Daily Family Worship

Psalm 9: The Stronghold Song

by | Apr 5, 2024

psalm 9

There is a considerable resemblance, in the commencement of this Psalm, to the song in Isaiah 35:1-5. In both, we have praises being ascribed to the Lord’s name for wonderful things, such as enemies, nations, and cities destroyed; and in both, He is seen to be a refuge for the needy, and a stronghold in times of trouble.

In verses 1-8, there is a sketch of what the Lord is to do when He rises up. “O thou enemy,” the Psalmist exclaims, “destructions are come to a perpetual end!” This is similar to the declaration of victory over death and the grave, in Hosea 13:14. It is as if the Psalmist looks fearlessly and directly into the face of Satan, and all who follow Him on earth – from King Saul, all the way down to the last Antichrist. The acts of desolation and destruction that they participated in with delight are now brought to an end. The memory of the foe perishes, just like the cities which they destroy. But in contrast, we read in verses 9-12 how the Lord has been, still is, and shall continue to be toward His own people. He remains evermore the same; and He shall not forget to revenge the death of those souls under the altar (Rev. 6:10), whose blood has been shed by the demons of hell and the tyrants of this world. Then in verses 13 and 14, a cry like that of the martyrs arises and enters into the Lord’s ears; and the answer is given in verses 15-17. After all of this, the Psalmist sings confidently in verses 18-20; and he prays boldly to Him who will surely work on behalf of His poor and persecuted saints.

The speaker in this Psalm may be any member of the Savior’s spiritual Body, as he or she expresses the thoughts of their heart in sympathy with their Head. But Christ Himself could utter the words of this sacred composition as no other person could. During the time of His ministry on earth, He delighted to commend His Father’s name, just as the tenth verse of this Psalm does; and He was happy to be able to assure His disciples that with God, there is no casting out of anyone who has come in.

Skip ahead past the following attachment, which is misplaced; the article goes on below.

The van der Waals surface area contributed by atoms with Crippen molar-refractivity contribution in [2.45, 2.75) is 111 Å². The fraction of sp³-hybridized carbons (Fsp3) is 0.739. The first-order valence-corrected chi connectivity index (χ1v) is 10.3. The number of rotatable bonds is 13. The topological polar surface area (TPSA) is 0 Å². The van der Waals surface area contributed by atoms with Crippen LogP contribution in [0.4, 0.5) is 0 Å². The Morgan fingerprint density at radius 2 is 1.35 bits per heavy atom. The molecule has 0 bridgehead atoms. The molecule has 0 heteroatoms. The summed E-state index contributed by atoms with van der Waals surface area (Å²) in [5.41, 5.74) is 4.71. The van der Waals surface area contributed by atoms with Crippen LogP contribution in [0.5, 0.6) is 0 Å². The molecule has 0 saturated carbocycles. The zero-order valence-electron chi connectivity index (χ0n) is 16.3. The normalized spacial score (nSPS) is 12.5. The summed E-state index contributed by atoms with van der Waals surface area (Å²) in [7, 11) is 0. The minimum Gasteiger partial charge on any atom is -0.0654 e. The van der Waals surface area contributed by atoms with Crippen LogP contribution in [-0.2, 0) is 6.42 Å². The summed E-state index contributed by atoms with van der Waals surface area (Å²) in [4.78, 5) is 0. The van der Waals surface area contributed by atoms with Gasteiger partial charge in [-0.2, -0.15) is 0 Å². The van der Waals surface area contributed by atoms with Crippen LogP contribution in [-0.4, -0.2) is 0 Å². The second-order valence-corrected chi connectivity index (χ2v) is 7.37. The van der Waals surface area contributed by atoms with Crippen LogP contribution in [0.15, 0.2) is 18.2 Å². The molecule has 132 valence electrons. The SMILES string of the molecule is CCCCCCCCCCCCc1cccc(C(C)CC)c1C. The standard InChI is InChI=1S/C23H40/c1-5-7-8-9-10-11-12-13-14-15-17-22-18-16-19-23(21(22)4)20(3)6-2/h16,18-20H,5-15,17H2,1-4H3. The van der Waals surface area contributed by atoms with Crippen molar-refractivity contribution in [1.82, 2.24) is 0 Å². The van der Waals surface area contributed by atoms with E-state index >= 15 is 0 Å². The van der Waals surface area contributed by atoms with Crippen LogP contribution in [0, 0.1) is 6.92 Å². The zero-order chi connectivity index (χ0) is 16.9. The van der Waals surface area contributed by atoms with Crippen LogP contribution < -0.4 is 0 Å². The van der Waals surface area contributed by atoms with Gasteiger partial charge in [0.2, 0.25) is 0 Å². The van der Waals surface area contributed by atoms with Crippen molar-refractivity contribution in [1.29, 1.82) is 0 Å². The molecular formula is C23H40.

But to all of this, every believer in Jesus cannot help responding by echoing the holy sentiments of their Master. Even in verse 16, every one of Christ’s people may enter into the awful scene of justice and holiness, in full sympathy with the feelings of the One Who cannot do otherwise than judge righteously and justly. They see the event as if it had already come to pass: “The heathen are sunk down in the pit that they made: in the net which they hid is their own foot taken. The Lord is known by the judgment which he executeth: the wicked is snared in the work of his own hands.” And then it is almost as if we hear a voice coming from within the Holy of holies – uttering the word “Higgaion,” which indicates a call to deep reflection or solemn musing; and also “Selah,” which is a call to the Chief Musician to pause the music, so that the worshipers might take a few moments to employ their minds in meditation and adoration. Surely it was with this kind of silent awe that the hosts of Israel stood for a time – gazing upon the dead bodies of the Egyptians, when morning light revealed them floating upon the waves of the Red Sea, or cast up like seaweed upon the shore! And nothing less than this shall be the intensity of interest and awe that shall be felt by the saints, when – from their safe and secure stronghold – they look down in triumph upon the overwhelmed hosts of all their foes, who sought to take away their lives! 

“The needy shall not always be forgotten,” verse 18 assures us; “the expectation of the poor shall not perish for ever.” These words express the earnest expectation of God’s poor ones, who are looking up from their state of oppression and trouble (verse 9), and longing for Him to come as the Righteous Judge of a sadly disordered world; and when He does, then they shall truly sing, “The Lord shall endure for ever: he hath prepared his throne for judgment. And he shall judge the world in righteousness, he shall minister judgment to the people in uprightness” (verses 7-8). Of this Psalm, therefore, we may say that we here see Christ as the Righteous One, Who shall one day set up and sit down upon the throne of His judgment!

Lord, we pray for grace to patiently wait for Your coming, when You shall right the wrongs of this sadly disordered world! Amen.

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